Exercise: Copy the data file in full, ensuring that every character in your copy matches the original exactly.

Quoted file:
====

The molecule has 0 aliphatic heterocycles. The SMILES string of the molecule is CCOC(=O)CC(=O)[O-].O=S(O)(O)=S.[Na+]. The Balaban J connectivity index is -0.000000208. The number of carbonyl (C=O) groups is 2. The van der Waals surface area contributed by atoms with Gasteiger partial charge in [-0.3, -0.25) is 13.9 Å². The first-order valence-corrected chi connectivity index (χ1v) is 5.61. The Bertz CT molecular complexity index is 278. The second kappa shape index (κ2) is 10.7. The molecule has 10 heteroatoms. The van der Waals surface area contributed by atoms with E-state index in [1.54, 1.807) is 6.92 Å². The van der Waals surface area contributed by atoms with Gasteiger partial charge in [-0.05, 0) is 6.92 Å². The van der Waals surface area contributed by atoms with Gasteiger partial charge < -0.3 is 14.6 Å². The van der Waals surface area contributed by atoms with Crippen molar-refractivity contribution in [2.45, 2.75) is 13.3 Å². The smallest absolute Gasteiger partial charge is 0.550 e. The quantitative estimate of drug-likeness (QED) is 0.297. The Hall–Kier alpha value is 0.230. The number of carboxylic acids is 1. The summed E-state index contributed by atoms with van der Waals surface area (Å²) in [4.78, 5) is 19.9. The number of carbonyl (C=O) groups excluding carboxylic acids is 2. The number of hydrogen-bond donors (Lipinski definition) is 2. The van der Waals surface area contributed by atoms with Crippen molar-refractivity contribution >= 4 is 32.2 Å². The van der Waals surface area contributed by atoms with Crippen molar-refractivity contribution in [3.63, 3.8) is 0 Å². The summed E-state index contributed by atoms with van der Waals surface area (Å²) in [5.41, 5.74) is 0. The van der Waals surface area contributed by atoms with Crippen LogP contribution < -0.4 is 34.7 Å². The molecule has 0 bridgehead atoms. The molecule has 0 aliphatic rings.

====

The molecule has 0 aliphatic heterocycles. The SMILES string of the molecule is CCOC(=O)CC(=O)[O-].O=S(O)(O)=S.[Na+]. The Balaban J connectivity index is -0.000000208. The number of carbonyl (C=O) groups is 2. The van der Waals surface area contributed by atoms with Gasteiger partial charge in [-0.3, -0.25) is 13.9 Å². The first-order valence-corrected chi connectivity index (χ1v) is 5.61. The Bertz CT molecular complexity index is 278. The second kappa shape index (κ2) is 10.7. The molecule has 10 heteroatoms. The van der Waals surface area contributed by atoms with E-state index in [1.54, 1.807) is 6.92 Å². The van der Waals surface area contributed by atoms with Gasteiger partial charge in [-0.05, 0) is 6.92 Å². The van der Waals surface area contributed by atoms with Gasteiger partial charge < -0.3 is 14.6 Å². The van der Waals surface area contributed by atoms with Crippen molar-refractivity contribution in [2.45, 2.75) is 13.3 Å². The smallest absolute Gasteiger partial charge is 0.550 e. The quantitative estimate of drug-likeness (QED) is 0.297. The Hall–Kier alpha value is 0.230. The number of carboxylic acids is 1. The summed E-state index contributed by atoms with van der Waals surface area (Å²) in [4.78, 5) is 19.9. The number of carbonyl (C=O) groups excluding carboxylic acids is 2. The number of hydrogen-bond donors (Lipinski definition) is 2. The van der Waals surface area contributed by atoms with Crippen molar-refractivity contribution >= 4 is 32.2 Å². The van der Waals surface area contributed by atoms with Crippen molar-refractivity contribution in [3.63, 3.8) is 0 Å². The summed E-state index contributed by atoms with van der Waals surface area (Å²) in [5.41, 5.74) is 0. The van der Waals surface area contributed by atoms with Crippen LogP contribution < -0.4 is 34.7 Å². The molecule has 0 bridgehead atoms. The molecule has 0 aliphatic rings.